I appreciate that the Minister has said that this payment is discretionary and that no one is forced to accept it, so will she join me in asking everyone in receipt of such a payment to refuse it, to return it or to donate it to charity? Will that be made public when it is done? Does she agree that this system, whereby a disgraced Prime Minister—one who is heading out the door, we think—can appoint Ministers knowing they will be entitled to severance pay in a few months’ time, is fundamentally broken and requires an immediate overhaul?
I am afraid I do not agree with the hon. Gentleman. It is quite clear that, within the three-week period, Ministers who have left can decide for themselves whether they should accept the money and make that decision clear to the permanent secretary so that no money leaves the Treasury before having to come back. I hope that is totally clear.
Does my hon. Friend agree that it is outrageous that the Liberal Democrats put out an article last week stating that I, as a Parliamentary Private Secretary, was paid £22,375 for a job we all know is unpaid, and that I received £5,594 in severance pay? Does she also agree that this type of libellous statement, which the Liberal Democrats choose to put out about us, has earned them the nickname of “the Fib Dems”?
That is an astonishing thing for the Liberal Democrats to put out. It is a straight, flat lie that they should know very well should not be put out by any political party. When the hon. Member for North East Fife (Wendy Chamberlain) stands to ask a question, which is a perfectly reasonable thing for her to do, I sincerely hope she apologises and confirms that the Lib Dems will put out a clarification as large as the original piece.
I make it clear that I do not want to cast aspersions on any individual Minister.
This morning I visited the care workers of the St Monica Trust in Bristol. One worker told me that the average wage is between £16,000 and £17,000, and that the trust is asking them to take, in one case, a reduction of £6,000. The House will consider legislation later today that enables agency workers to undercut striking workers, in an atmosphere in which we are talking about levelling up. Does the Minister understand that these payments should not be made where a Minister resigns voluntarily? I understand it if a Prime Minister says, “Your services are dispensed with,” but to make any such severance payment following a voluntary resignation is really wrong.
First, I commit to responding directly to the hon. Member for North Devon (Selaine Saxby) and the Minister on what statements were put out.
This seems to be a situation entirely of the Conservatives’ making. We are potentially at risk of making a mockery of our system. Given that the Minister says it has been more than 30 years since this legislation was looked at, does she agree that now is the time to revisit it and that, at the very least, we should look at a minimum term of service before a Minister or Secretary of State is entitled either to waive or to receive a severance payment?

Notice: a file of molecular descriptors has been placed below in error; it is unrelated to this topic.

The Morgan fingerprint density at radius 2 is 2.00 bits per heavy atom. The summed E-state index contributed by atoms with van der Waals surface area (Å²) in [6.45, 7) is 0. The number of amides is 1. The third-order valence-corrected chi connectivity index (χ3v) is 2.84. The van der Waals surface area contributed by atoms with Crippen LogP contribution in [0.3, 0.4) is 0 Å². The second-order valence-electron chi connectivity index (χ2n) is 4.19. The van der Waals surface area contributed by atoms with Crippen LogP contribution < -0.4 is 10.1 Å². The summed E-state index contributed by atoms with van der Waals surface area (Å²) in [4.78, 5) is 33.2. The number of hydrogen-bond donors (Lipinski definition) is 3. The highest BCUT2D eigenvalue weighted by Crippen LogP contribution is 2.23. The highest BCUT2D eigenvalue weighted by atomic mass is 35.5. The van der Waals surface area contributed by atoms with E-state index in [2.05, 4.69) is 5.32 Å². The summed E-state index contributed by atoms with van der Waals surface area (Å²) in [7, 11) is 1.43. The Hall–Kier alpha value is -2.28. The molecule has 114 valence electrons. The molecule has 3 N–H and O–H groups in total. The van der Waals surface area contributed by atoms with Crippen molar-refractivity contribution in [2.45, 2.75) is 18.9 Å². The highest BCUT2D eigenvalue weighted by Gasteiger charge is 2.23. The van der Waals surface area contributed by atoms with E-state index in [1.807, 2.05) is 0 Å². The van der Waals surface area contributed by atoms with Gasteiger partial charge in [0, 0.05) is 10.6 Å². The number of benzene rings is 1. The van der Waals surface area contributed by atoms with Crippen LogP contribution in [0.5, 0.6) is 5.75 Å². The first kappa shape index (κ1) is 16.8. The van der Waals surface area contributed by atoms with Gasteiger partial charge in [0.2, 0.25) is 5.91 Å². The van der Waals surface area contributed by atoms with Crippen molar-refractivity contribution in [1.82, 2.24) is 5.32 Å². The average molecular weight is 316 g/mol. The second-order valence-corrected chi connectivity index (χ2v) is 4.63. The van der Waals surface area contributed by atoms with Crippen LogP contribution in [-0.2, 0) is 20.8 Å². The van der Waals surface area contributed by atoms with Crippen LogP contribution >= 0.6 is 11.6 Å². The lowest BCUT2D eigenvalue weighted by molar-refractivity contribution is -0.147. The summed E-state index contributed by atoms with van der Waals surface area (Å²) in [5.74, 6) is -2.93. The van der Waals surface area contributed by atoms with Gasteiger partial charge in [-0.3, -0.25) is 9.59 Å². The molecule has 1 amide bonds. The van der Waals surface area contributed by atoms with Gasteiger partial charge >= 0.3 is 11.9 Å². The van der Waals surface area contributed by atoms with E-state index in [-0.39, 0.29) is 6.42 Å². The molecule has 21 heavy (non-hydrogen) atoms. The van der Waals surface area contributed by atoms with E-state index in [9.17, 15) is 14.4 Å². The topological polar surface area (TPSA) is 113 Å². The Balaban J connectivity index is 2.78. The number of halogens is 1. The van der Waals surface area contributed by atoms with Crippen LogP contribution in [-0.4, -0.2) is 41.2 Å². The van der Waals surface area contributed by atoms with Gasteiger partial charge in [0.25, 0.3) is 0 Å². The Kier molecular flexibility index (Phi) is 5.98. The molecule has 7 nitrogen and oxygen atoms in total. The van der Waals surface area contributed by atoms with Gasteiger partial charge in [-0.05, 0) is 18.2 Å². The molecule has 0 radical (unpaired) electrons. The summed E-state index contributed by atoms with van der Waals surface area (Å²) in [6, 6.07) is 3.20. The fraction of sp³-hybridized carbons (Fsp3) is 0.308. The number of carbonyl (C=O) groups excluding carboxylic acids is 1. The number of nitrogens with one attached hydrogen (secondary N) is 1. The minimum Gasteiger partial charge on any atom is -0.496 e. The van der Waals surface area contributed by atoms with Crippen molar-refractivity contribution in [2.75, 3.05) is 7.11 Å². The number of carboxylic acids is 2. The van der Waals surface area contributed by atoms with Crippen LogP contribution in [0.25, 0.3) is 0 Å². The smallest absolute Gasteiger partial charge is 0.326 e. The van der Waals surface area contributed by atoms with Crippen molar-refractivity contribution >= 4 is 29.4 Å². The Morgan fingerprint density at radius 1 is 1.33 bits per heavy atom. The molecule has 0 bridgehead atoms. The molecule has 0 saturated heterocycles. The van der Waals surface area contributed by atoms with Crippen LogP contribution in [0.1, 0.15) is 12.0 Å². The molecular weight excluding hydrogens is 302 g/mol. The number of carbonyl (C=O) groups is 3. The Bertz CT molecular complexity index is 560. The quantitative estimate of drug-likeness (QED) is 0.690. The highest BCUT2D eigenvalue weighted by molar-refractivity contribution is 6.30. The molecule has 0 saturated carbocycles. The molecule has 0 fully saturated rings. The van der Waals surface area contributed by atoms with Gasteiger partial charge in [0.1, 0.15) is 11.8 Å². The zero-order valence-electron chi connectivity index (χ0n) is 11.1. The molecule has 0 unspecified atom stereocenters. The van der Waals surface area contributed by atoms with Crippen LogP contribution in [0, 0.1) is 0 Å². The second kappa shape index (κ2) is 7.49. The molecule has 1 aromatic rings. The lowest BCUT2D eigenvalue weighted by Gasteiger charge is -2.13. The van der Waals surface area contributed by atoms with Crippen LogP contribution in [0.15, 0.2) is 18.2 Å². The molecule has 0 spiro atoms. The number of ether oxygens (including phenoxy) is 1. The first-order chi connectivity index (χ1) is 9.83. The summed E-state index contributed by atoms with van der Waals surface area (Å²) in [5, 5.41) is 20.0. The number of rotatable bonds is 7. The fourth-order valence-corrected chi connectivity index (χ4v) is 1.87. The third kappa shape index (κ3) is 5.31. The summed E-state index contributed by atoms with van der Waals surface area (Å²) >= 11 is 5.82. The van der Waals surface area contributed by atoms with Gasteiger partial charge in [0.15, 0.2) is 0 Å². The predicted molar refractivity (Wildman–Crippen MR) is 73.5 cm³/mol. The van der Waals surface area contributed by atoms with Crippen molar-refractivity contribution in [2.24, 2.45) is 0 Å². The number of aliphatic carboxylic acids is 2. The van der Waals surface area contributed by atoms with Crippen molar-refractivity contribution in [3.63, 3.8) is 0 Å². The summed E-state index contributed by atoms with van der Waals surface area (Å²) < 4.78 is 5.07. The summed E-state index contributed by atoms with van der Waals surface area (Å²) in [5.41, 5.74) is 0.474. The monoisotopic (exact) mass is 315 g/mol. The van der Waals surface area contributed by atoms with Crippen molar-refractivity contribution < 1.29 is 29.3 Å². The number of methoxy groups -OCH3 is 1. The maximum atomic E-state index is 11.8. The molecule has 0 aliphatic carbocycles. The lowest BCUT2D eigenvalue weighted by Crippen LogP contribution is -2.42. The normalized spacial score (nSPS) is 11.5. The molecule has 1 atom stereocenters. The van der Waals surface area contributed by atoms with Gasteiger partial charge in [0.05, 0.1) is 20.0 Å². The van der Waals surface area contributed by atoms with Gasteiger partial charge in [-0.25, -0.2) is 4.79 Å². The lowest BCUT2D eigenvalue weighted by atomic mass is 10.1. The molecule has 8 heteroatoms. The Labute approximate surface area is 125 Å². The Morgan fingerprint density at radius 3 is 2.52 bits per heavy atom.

I understand that approximately £400,000 will be paid out in severance payments. Will the Minister agree to publish a full list of the amounts being paid out to those individuals? Will she confirm that these moneys will be coming from Departments, such as the Department for Education, and will therefore have an impact on the budgets of much-pressed Departments and, for example, on schools or other institutions?
Thank you, Mr Deputy Speaker. Absolutely, we do not use names, do we? I thank the hon. Gentleman for the question. It is very simple: this is a matter of statute law, it has been around since 1991, and all the different political parties have taken use of it. That is where we are.
Thank you, Mr Deputy Speaker. When the new Education Minister gave a one-fingered salute to the crowd outside Downing Street, that was symptomatic of this Government, who have been putting two fingers up to the entire UK for the tenure of the former Prime Minister. Given that we have a zombie Government, with Ministers who are clearly in place on a temporary basis, does this Minister agree that they should not take severance payments when they rightfully get sacked when a new Tory leader comes in?
The hon. Gentleman is slightly off point regarding the Education Minister; I would like him to remember that the lady in question has had seven death threats against her, and the way the baying mob were reacting at the time was astonishing. As regards anything else, people will use the three-week window to decide whether they take the severance payment or not, and the law is the law.
It is a sensitive time. People are going hungry, they are going to be cold, although they are not at the moment, and they have to deal with energy prices. Yes, we hear, “This is statute and that is it. It is up to the individual.” We were told this once before, and the individual can do something, but surely at this time, with all that is going on, when we are in a poor state as regards respect from our public, we should call on the relevant people to reflect the sensitive situation and to say en masse, “We do not want this. We will not accept it.” That would go a long way with the public.